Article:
Brittany: What should people expect at their first attorney visit?

Amanda: It’s not like going to the dentist, that I can promise you! In order to prepare yourself and feel more comfortable, I would definitely do your homework and pull whatever documents you’re asked to bring and make sure you’ve either brought them or emailed a copy.  Bring a notepad (always calming to have something in your hands, right?) and beforehand jot down everything you need covered in the meeting. You can use a Notes App if it’s easier, but you may quickly find yourself distracted by your phone — and you may distract the attorney as well. Ask all of your questions, even the ones you feel naïve asking. No one will laugh at you, and if someone does, you have my wholehearted permission to mock them later with your friends. Expect to receive a mix of solid answers and some partial answers that require more follow-up from you. If your first meeting is a free consultation (check first!) treat it with the concentration and urgency of a child in a ticket blaster booth at Chuck-E-Cheese. Use that time wisely!  It can feel like information overload, but stay focused on running down your list and taking as many notes as you can. Even if you’re paying for the consultation, be mindful of the time and focus on nailing down concrete answers to your questions.



Brittany: What about those quick legal document/DIY-type service sites where you just enter some information and they create documents for you?

Amanda: I’m pretty sure I stumbled through this question spectacularly on the podcast, so I’m going to try to eloquently speak about them now. I assume they sell a beneficial product for some people, but I personally view them as a more short-term solution. I think you have to consider where your business is going, and if you’re likely going to need repeat-help on a variety of contracts, negotiations and potentially litigation work. Do you want to build a relationship with an attorney who will learn your business and be able to pick up the phone to regularly assist you in real time? Do you want an advocate you can meet with face-to-face and someone to request referrals from? If you go the self-help legal site route, you’ll mostly be relying on yourself to do things correctly.  These sites are not really portrayed as a full replacement for legal counsel and typically contain warnings and disclosures recommending that you seek advice from an attorney. Using one of those sites for every project you have doesn’t seem sustainable to me, and I imagine relying on your own understanding of the instructions (and the law) brings additional risks. There’s an increased chance you’ll need to hire an attorney to come in and fix an error caused by or contained in your DIY documents. I think of law practice as a multi-faceted job, and there is no “one size fits all” approach for assisting clients. I have to cater and adjust my advice for each client. It’s important to understand that over time, your attorney will build institutional memory as you grow your business.  We become an archive and treasure trove of information (and documents) over the course of our relationship with our clients.  That can be an important resource.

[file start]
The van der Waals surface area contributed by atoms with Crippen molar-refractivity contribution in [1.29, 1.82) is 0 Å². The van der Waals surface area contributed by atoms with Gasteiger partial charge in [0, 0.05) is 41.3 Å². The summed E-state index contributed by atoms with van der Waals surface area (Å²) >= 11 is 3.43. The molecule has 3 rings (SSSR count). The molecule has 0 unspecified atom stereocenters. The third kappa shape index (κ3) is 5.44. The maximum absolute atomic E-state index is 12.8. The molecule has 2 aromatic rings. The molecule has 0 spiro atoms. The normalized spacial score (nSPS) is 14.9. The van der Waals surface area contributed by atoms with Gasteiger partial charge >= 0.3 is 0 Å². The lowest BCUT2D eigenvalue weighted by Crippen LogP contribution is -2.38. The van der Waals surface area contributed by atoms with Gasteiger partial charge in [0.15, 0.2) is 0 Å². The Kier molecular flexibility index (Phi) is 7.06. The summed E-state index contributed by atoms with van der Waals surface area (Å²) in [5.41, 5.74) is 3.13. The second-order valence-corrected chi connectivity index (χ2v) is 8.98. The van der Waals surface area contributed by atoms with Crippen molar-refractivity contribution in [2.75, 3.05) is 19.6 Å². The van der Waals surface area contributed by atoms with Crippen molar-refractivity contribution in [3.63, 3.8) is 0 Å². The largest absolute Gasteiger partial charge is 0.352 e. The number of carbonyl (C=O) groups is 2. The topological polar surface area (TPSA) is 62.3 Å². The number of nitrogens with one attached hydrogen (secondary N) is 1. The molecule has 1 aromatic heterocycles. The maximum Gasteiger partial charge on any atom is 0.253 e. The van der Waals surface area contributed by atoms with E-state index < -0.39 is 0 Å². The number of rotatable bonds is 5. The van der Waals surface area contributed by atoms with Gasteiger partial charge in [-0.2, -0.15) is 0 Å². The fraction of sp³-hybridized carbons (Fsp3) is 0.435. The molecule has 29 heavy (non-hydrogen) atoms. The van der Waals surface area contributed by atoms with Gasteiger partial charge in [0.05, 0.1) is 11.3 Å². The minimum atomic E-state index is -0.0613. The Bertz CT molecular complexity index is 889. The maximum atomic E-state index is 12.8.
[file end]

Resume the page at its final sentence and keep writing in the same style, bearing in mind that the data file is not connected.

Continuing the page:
Brittany: What are the perks of hiring a real deal attorney?

Amanda: I would imagine peace of mind being a big benefit. I think every business owner has a worry radar, and on it there’s concerns about money, inventory, employees, marketing, negotiations with vendors and the list goes on.  The worry radar is probably most dramatic at the start of a company because you’re new and taking on so much of the work yourself. Once you’re in a secure position to delegate, attorneys and other professionals can step in and help you alleviate some of these worries.


This article is part of an ongoing sponsored series with Culp & Dyer, LLP Amanda Montgomery is a Texas attorney at the law firm Culp & Dyer, LLP ( and can be reached at 940-484-2236 and Disclaimer: Amanda Montgomery’s comments are for informational purposes only and do not constitute legal advice. The above comments not form an attorney-client relationship between Culp & Dyer, LLP and this site’s visitors.